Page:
Intended for healthcare professionals



BMJ 1999; 319 doi: (Published 09 October 1999) Cite this as: BMJ 1999;319:1014

A survey from Sydney finds that women with breast cancer are often confused about their prognosis, probably because cancer specialists overestimate patients' understanding of risk (Medical Journal of Australia 1999;171:290-4). Over half the sample—many of whom were well educated—did not understand the concept of risk reduction; three quarters did not know the meaning of “median survival”; and a third believed that doctors could predict an individual patient's outcome.

Thalidomide is enjoying a comeback in Europe as a treatment for various inflammatory dermatoses, but American doctors have been more cautious, despite the FDA's endorsement of the drug for leprosy. One US series includes only seven cases (Archives of Dermatology 1999;135:1079-87). All the patients had cutaneous lupus erythematosus, and six of them improved dramatically with a low dose of thalidomide. Thalidomide's nasty side effects, including peripheral neuropathy, are well known and presumably account for American doctors' reluctance to use it.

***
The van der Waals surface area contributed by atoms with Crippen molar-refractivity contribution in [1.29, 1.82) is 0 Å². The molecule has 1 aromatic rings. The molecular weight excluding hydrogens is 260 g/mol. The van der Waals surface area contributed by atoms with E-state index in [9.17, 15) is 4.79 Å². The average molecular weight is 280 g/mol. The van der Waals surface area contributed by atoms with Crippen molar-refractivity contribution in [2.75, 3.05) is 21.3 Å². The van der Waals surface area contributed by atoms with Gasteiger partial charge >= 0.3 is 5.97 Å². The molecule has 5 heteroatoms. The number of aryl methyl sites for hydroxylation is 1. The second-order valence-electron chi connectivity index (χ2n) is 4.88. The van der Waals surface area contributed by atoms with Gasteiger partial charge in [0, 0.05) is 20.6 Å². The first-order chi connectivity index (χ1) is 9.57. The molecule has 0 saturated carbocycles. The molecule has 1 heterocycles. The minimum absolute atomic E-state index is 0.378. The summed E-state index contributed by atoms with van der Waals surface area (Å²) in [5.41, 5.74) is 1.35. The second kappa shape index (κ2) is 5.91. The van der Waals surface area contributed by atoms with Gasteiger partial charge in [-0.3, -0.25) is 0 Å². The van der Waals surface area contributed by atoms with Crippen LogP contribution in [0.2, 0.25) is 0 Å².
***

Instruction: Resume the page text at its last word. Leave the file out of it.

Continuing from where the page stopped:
Women who carry mutations of BRCA1 and BRCA2 and who have had conserving surgery for breast cancer run a high risk of developing a second primary tumour in the same breast, a team of oncologists has found (Journal of Clinical Oncology 1999;17:1-8). If the finding is confirmed in larger prospective studies, oncologists and surgeons may have to think …

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